This book introduces to the reader unfamiliar with primatology in Japan three research projects representative of the unique multidisciplinary approach carried out by scientists at Kyoto University, the country’s premier institution for primate studies. The projects are all aimed at understanding the age-old questions, where did we come from, and what makes us unique or similar to our primate ancestors? The first chapter, by Naofumi Nakagawa, focuses on the cultural diversity of social behavior in the Japanese macaque. This chapter reviews research on primate culture, in particular the work on Japanese macaques, then presents what is arguably the first example of a culturally transmitted social convention in the species, called “hug-hug”. The second chapter, by Michael A. Huffman, introduces our current knowledge of self-medication in primates, based largely on a long-term study of wild chimpanzees at Kyoto University’s longest ongoing chimpanzee field in Africa, Mahale, in Tanzania. The suite of behavioral adaptations to parasite infections in chimpanzees is compared with our current knowledge of self-medication in other primates and other animal species. The third chapter, by Yasuhiro Go, Hiroo Imai, and Masaki Tomonaga, describes the ambitious efforts to combine cognitive science and genomics into a new discipline called “comparative cognitive genomics”. This chapter provides an overview of recent advancements in chimpanzee comparative cognition, the construction of a chimpanzee genomic database, and comparative genomic studies at the individual level, looking into factors affecting personality and individuality.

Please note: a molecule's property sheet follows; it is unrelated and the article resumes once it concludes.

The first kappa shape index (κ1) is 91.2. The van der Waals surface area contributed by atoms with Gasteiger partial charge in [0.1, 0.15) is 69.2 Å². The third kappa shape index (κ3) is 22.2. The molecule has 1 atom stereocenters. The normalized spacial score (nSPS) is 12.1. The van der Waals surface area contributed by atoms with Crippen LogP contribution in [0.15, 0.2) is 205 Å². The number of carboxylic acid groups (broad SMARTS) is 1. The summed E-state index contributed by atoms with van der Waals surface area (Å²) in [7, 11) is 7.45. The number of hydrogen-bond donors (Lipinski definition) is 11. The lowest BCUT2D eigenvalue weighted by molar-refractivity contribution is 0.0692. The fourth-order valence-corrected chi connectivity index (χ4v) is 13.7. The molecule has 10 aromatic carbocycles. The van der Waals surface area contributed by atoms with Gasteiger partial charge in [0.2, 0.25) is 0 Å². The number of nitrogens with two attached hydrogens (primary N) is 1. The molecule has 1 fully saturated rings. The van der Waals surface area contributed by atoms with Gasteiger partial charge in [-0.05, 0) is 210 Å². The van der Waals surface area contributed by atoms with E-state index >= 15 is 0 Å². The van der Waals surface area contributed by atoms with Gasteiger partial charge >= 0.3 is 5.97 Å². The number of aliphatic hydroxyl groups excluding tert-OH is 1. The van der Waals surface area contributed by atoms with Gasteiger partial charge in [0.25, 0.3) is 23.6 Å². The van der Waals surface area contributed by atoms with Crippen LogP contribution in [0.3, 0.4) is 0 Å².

Table of Contents
1 Cultural Diversity of Social Behaviors in Japanese Macaques.- 1.1 Cultural Behaviors That Have Shed Light on Non-human Primates.-1.2 Forgotten Cultures of Social Behaviors.- 1.3 Culture for Embracing Behaviors in Japanese Macaques: Prologue.- 1.4 Inter-population Differences in Behavioral Patterns and Presence or Absence of “Hug-Hug”.- 1.5 “Social Cultures” Among Non-human Primates References.- 2 Primate Self-medication and the Treatment of Parasite Infection.- 2.1 The Field of Primate Self-medication.- 2.2 Primate Self-medication and the Parasite Predicament.- 2.3 Behavioral Strategies of Health Maintenance and Parasite Control.- 2.4 Dietary Selection or Disease Prevention?.- 2.4.1 Medicinal Foods.- 2.4.2 Nutrient Poor Items.- 2.4.3 Hallucinogens and Stimulants.- 2.4.4 Antibiotic Properties.- 2.5 Therapeutic Self-medicative Behavior in Great Apes.- 2.5.1 Great Ape Parasites.- 2.5.2 Bitter Pith Chewing, a Chemical Mode of Parasite Control.- 2.5.3 Leaf-Swallowing, a Physical Mode of Parasite Control.- 2.6 Future Directions of Self-medication Research for the Health of Humans.- References.- 3 From Genes to the Mind: Comparative Genomics and Cognitive Science Elucidating Aspects of the Apes That Make Us Human.- 3.1 Exploring the Chimpanzee Mind: Thirty Five Years of Comparative-Cognitive Studies of Chimpanzees at the Primate Research Institute (PRI).- 3.1.1 Comparative Cognitive Science.- 3.1.2 Teaching Visual Symbols to Chimpanzees: The Initiation of the “Ai Project”.- 3.1.3 How Do Chimpanzees See the World?.- 3.1.4 Comparative–Cognitive–Developmental Perspective.- 3.1.5 Step Toward the Next Decade of the Twenty-First Century.- 3.2 Primate Genome Database.- 3.2.1 Introduction.- 3.2.2 Geographical Information.- 3.2.3 Family Tree.- 3.2.4 Gallery.- 3.2.5 Genotype Comparison.- 3.2.6 Chromosome Image.- 3.2.7 Microarray.- 3.2.8 Personality Comparison.- 3.2.9 Genotype–Phenotype Relationship.- 3.3 Chimpanzee Genome Studies at an Individual Level at PRI.- 3.3.1 Advances in Genome Science in the Last Ten years.- 3.3.2 Application of NGS Technologies to Comparative Genomics Studies.- 3.3.3 Chimpanzee Genomics at an Individual Level to Understand Their Variations.- 3.3.4 Further Perspective for Linking the Genome and Phenome.- References.